Mountains not as stable, Wits researchers prove

2013-10-15 11:37
Mountains are not as stable as previously thought, researchers have found. (Duncan Alfreds, News24)

Mountains are not as stable as previously thought, researchers have found. (Duncan Alfreds, News24)

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Johannesburg - New evidence by South African researchers has shown that mountains are not as stable as previously thought.

Lightning strikes causing rocks to explode have for the first time been shown to play a huge role in shaping mountain landscapes in southern Africa, debunking previous assumptions that angular rock formations were necessarily caused by cold temperatures

Professors Jasper Knight and Stefan Grab from the School of Geography, Archaeology and Environmental Studies at Wits University used a compass to prove that lightning is responsible for some of the angular rock formations in the Drakensburg.

"A compass needle always points to magnetic north. But when you pass a compass over a land's surface, if the minerals in the rock have a strong enough magnetic field, the compass will read the magnetic field of the rock, which corresponds to when it was formed," said Knight.

"In the Drakensburg, there are a lot of basalt rocks which contain a lot of magnetic minerals, so they've got a very strong magnetic signal."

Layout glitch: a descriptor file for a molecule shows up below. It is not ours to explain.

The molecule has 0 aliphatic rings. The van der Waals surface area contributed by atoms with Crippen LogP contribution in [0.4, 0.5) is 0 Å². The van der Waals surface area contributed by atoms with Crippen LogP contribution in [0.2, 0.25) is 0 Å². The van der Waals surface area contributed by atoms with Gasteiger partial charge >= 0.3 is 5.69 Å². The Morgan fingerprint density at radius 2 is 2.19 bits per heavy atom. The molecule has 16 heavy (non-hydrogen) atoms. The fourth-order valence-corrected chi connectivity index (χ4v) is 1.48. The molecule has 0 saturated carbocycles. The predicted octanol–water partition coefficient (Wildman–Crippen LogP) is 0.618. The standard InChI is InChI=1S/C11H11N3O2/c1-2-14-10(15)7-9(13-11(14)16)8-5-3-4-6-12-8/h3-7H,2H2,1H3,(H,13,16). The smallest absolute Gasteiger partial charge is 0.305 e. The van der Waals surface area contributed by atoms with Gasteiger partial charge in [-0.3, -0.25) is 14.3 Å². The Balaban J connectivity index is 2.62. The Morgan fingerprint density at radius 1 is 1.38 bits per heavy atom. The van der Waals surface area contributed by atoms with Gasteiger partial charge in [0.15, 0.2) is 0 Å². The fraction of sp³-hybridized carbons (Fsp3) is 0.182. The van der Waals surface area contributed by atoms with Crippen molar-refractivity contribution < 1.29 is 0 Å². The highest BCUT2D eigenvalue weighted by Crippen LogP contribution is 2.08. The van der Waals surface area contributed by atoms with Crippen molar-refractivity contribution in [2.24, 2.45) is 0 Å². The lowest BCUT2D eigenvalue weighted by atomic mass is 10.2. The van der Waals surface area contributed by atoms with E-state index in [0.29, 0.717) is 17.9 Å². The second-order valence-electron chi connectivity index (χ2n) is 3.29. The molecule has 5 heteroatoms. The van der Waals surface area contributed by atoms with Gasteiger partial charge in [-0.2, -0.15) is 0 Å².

Slow change

He added that readings showed a dramatic shift in the polarity of rocks where lighting was known to have struck. This indicates that the phenomenon had the ability to melt the rock and which took on the polarity of the Earth when it cooled again.

"The energy of the lightning hitting the land's surface can, for a short time, partially melt the rock and when the rock cools down again, it takes on the magnetic imprint of today's magnetic field, not the magnetic field of millions of years ago when the rock was originally formed," said Knight.

Because of the movement of continents, magnetic north for the newly formed rock will be different from that of the older rock around it.

The researchers challenge the assumption that mountains are passive and that change occurs very slowly over long periods of time.

"Many people have considered mountains to be pretty passive agents, just sitting there to be affected by cold climates over these long periods of time.

"This evidence suggests that that is completely wrong. African mountain landscapes sometimes evolve very quickly and very dramatically over short periods of time. These are actually very sensitive environments and we need to know more about them," said Knight.

The research was published in the Geomorphology journal and may hold important clues for the people living in the valleys below mountain ranges.
Read more on:    environment

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